In 1857 the Daily Bee began publishing in Sacramento with John Rollin Ridge as its editor. As editor of the Bee Ridge defended female journalists and writers. He wrote:
"The lady-writers of America are among the very best of our contributors to the literature of today."
As editor of the Daily Bee John Rollin Ridge published many anti-Mormon articles. He opposed the creation of a Mormon state in Utah. He argued against mixing religion and politics. He wrote:
"A minister of the gospel, therefore, in the United States, who would speak of politics in the pulpit, and seek to array religion and politics together, is nothing better than a vile incendiary, torch in hand, in the very temple of our liberties, and deserves to be looked upon as a common enemy, taken down from the position which he disgraces, and branded with universal contempt."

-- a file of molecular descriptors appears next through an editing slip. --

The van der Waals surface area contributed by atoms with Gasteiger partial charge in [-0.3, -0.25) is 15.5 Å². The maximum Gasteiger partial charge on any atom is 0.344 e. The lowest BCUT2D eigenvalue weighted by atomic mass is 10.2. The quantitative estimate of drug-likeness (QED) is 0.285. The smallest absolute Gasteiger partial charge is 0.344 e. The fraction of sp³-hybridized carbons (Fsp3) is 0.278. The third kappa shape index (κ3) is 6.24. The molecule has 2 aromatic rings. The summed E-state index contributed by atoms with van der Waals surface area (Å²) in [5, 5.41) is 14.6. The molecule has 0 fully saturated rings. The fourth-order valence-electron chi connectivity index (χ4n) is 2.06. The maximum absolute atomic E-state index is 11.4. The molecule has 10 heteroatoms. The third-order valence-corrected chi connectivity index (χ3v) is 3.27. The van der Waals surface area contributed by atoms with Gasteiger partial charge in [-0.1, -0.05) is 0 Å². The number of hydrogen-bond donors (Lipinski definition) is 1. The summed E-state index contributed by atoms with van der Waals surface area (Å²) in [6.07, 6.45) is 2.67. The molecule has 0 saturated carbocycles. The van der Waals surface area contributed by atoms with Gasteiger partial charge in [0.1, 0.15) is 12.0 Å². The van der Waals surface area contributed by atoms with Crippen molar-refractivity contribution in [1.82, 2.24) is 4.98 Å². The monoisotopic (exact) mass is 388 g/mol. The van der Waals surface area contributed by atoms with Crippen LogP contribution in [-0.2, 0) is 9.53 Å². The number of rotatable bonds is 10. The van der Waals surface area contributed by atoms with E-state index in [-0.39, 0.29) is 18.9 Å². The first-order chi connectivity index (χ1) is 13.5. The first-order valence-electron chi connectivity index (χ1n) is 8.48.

While at the Daily Bee, John Rollin Ridge began writing about Indians. While Ridge agreed with the popular opinion that the "digger" Indians were inferior, he disagreed with the popular notion that genocide was the solution. Ridge felt that California's Indians were inferior to the Indians of the East and to those of South America.
The term "digger" Indians was used at the time to refer to a number of different tribes. The term comes from their practice of digging for roots.
With regard to Indians in North America since the European invasion, Ridge wrote: